It is not a new idea -- just a new approach to an old idea: how to create a public broadcaster for Nova Scotia.
For over 20 years the idea of Nova Scotians having our own educational broadcaster has popped up, in fits and starts, but it has never put down roots. This new idea is built on the premise that the roots are already here, but they need nourishment in order to be nurtured into productivity. If we had a kick start, could that ongoing attention come from our many universities?
With that question, I began to talk with university presidents and academics to see if there might be an interest in some form of participation in the creation of a PBS-style of broadcaster. I knew that the Social Sciences and Humanities Research Council, an important source of funding for universities, wanted to see research initiatives better explained to the public. Our own PBS could help facilitate that. Thinking further, universities, in return for access to the public purse, are feeling pressure from governments to defend their value not just to the economy but also to the public at large. Most universities have outreach programs. A public broadcaster might extend this outreach to make it more inclusive, more effective, especially with minority audiences. If even a small part of the resources now used to connect universities to the public they serve could be reallocated to a locally operated PBS, we would have a good beginning.
Not unexpectedly, these ideas received a warm reception in my early conversations. We all could envision a future where our many universities could be a significant source of content for a public broadcaster to be.
Other factors weigh in. We are an aged province -- a province that, because of this demographic, watches more TV than anywhere else in the country.
In my own experience as a documentary producer, I share the frustration with other producers, artists and writers, who now have little to no connection to the public of Nova Scotia with their ideas and works and have been left with almost no sources of production funding. True, CBC and CTV have local news and sports coverage and both Bell and EastLink have community channels, but these are not substitutes for documentaries that will bring the world to Nova Scotia and vice versa. Or, perhaps, in co-operation with university and college journalism programs, these community channels could themselves evolve into production facilities serving a new public broadcaster. Some of them are already licensed broadcasters themselves.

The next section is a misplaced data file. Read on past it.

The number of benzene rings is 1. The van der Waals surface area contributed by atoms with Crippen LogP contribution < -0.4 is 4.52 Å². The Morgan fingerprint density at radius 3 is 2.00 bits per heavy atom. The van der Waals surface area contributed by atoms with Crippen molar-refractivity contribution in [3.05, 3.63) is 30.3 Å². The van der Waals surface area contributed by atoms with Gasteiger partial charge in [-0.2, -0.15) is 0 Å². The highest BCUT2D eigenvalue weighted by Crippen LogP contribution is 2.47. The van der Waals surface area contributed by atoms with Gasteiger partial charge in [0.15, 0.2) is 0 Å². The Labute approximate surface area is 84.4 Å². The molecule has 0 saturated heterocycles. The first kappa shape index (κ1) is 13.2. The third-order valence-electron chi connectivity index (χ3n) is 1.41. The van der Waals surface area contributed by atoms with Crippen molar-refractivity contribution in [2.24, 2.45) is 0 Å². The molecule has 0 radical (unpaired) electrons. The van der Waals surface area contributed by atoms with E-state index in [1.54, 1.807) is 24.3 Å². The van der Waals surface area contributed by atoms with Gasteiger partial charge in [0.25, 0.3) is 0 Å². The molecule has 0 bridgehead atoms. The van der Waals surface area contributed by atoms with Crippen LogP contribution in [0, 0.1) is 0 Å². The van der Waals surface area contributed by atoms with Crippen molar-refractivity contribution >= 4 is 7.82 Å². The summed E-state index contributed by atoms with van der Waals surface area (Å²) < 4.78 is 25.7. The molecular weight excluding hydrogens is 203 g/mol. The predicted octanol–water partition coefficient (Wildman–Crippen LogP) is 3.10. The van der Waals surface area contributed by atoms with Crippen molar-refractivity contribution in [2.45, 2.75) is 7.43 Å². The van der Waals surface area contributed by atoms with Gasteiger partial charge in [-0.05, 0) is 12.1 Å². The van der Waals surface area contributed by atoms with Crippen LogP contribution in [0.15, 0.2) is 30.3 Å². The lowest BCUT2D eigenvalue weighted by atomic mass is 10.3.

Something new is needed, a multi-platform broadcaster dedicated to local tastes and concerns and giving voices to local producers and artists. It would breathe new life into an industry that may otherwise disappear.
A small group of us are pushing this idea forward. I am joined by Don Gaudet (a broadcast consultant), Kevin Deveaux (an international development consultant) and by Darrell Varga (a NSCAD professor and film historian.) Together, with some research funds from the Canada Media Fund and Telefilm Canada, we are conducting a feasibility study. The study is pointing to a conclusion that a NS PBS is possible, providing certain conditions are met. Knowledge Network is doing it. Could we have a scaled- down version of Knowledge Network, perhaps a "Knowledge East?"
That idea will be explored in a public lecture in Halifax given by Rudy Buttignol, president and CEO of The Knowledge Network itself. A Q&A will follow the lecture -- a rare chance to see the inner workings of Canada's most successful public broadcaster. The event will give all of us an opportunity to imagine what it would be like to have a public broadcaster of our own.
Photo: George Rex/flickr
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